My name is Alysa, but please call me Ally.

I am an English teacher at a single-sex boarding school here in Connecticut. I also coach basketball and volleyball, because who needs sleep.

I am a queer feminist and anti-racist educator who believes in decolonizing the syllabus.

I’m a supporter of intersectional feminism, LGBTQ+ civil liberties, Indigenous nations, and Black Lives Matter.

I reside outside of Bolton, CT, and eventually I would like a cat.

Here on this blog you’ll find a mishmash of things – rants on sports, children’s literature, pop culture, women’s issues, and the like.


3 thoughts on “About

  1. Ally, found your blog while attempting to ascertain the latest info on your dads illness. Hope he is doing better. Loved the ‘Rocky Top ‘ story and was equally impressed with the recent story regarding cultural biases toward women. Time for the World to GROW UP! Thank you


  2. Ally, I just read your piece on the ESPN website (http://www.espn.com/espnw/voices/article/18647289/watching-my-dad-coach-women-basketball-helped-become-feminist?addata=espn:frontpage). As a father of a 17-year-old high school senior, as a basketball coach, and as an English teacher, I found your words helpful. For many years I’ve worried whether I was giving my daughter and the young women I have coached and taught a balanced “push” of support. Your willingness to share your perspective as “the coach’s kid” eases my mind.

    Interestingly, your father and I have a few connections, though he may not know it. When I was completing my Masters degree at Springfield College, Rebecca Lobo was at Southwick High School and was part of my thesis work before she headed to UConn. When I was a College Counselor at New Hampton School, I encouraged Emily Mattson to attend UConn and to apply for the Women’s Basketball Manager position. I’ve been in Gampel Pavilion during practice and seen your father, his assistants, and the players work. I can see how he could hold your hand to lend support and also ask, “But do you know what work is involved?”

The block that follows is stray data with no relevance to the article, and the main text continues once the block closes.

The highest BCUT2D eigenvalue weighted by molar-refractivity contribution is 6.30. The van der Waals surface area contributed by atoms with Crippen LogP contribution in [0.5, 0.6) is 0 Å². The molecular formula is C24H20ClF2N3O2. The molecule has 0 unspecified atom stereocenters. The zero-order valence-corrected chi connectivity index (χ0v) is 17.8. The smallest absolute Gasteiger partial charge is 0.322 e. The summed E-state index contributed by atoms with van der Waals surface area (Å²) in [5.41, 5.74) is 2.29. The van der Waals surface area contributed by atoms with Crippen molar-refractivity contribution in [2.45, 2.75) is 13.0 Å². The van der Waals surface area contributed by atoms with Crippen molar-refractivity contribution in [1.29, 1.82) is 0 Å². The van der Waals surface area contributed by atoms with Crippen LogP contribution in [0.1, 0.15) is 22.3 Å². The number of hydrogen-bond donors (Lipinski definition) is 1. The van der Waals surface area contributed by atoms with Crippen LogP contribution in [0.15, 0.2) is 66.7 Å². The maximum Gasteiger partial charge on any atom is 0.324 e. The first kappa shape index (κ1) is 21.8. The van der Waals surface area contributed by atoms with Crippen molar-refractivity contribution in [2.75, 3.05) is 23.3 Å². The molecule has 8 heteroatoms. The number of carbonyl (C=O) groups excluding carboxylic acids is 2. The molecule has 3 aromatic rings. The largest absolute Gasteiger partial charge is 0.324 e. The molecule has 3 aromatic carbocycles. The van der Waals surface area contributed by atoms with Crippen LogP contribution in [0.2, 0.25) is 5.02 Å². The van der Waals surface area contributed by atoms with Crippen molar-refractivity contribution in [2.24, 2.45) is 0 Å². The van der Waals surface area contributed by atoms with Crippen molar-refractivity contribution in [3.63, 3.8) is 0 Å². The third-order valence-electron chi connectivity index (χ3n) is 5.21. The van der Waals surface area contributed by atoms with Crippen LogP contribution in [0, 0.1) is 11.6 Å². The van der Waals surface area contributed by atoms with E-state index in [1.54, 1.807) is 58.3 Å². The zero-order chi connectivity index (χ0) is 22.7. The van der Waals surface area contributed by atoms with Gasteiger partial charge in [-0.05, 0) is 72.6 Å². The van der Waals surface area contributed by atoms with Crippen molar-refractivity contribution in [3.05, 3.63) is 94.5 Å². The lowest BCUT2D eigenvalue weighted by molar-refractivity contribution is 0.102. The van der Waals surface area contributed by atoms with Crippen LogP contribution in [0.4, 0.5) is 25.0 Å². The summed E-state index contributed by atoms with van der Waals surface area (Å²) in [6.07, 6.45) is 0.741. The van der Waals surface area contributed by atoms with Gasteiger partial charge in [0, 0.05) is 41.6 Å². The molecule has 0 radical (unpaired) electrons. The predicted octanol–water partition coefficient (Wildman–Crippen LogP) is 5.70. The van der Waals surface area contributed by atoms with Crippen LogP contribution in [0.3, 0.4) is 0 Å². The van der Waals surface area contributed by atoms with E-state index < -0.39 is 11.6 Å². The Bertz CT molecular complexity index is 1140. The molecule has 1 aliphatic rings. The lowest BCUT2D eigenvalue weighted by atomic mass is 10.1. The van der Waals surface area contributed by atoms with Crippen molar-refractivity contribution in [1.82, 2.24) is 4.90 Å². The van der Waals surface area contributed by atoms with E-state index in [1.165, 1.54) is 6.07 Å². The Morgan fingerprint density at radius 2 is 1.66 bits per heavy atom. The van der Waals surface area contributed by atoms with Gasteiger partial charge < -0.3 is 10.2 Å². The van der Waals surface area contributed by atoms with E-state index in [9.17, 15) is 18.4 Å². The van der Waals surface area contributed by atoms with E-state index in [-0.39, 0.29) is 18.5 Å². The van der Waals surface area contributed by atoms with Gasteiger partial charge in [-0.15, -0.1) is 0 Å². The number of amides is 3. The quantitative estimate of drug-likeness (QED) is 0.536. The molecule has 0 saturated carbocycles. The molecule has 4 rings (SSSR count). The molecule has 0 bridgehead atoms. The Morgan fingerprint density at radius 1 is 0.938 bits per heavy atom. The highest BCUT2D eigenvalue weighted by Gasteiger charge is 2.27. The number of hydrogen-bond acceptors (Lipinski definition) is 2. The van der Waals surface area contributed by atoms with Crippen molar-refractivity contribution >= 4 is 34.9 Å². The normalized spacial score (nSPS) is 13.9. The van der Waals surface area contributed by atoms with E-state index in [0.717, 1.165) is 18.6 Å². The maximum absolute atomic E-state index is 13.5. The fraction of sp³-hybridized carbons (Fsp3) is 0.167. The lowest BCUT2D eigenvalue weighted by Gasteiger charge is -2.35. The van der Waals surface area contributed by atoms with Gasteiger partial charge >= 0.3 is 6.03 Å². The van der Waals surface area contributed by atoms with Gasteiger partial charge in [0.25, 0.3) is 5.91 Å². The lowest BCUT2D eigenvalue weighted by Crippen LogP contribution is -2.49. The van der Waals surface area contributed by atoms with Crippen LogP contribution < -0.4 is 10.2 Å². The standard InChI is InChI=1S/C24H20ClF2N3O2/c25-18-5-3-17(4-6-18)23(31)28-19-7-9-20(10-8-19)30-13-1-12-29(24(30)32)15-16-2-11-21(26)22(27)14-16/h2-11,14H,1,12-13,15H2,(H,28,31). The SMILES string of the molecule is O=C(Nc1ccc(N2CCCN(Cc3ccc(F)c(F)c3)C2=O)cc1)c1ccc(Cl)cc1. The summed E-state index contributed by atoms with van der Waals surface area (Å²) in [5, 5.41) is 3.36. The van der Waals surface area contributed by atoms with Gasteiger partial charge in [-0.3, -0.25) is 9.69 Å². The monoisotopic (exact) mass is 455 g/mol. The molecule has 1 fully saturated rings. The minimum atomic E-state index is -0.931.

Good luck with this blog, your other writing, and being an adjunct. Please know your “voice” has been heard. Best, Darren L. Redman


  3. Ally,

    I just wanted to say great article on how men should be as fathers. My wife recently filed for divorce and I have two young boys and every day is tough as she paints me as a monster and I know I am caring, thoughtful, and was just not able to live up to her expectations on how a marriage should be. Anyway your article made me think of just how important my role still is here on this Earth for my boys do that they may grow up to be good men better than me and owning up to mistakes and being a caring human being, giving back and not being selfish, and just out to be successful in your own.
    Thank you so much for an inspiring article, your dad is a hell of a dad, that I hope I can be like for my boys.


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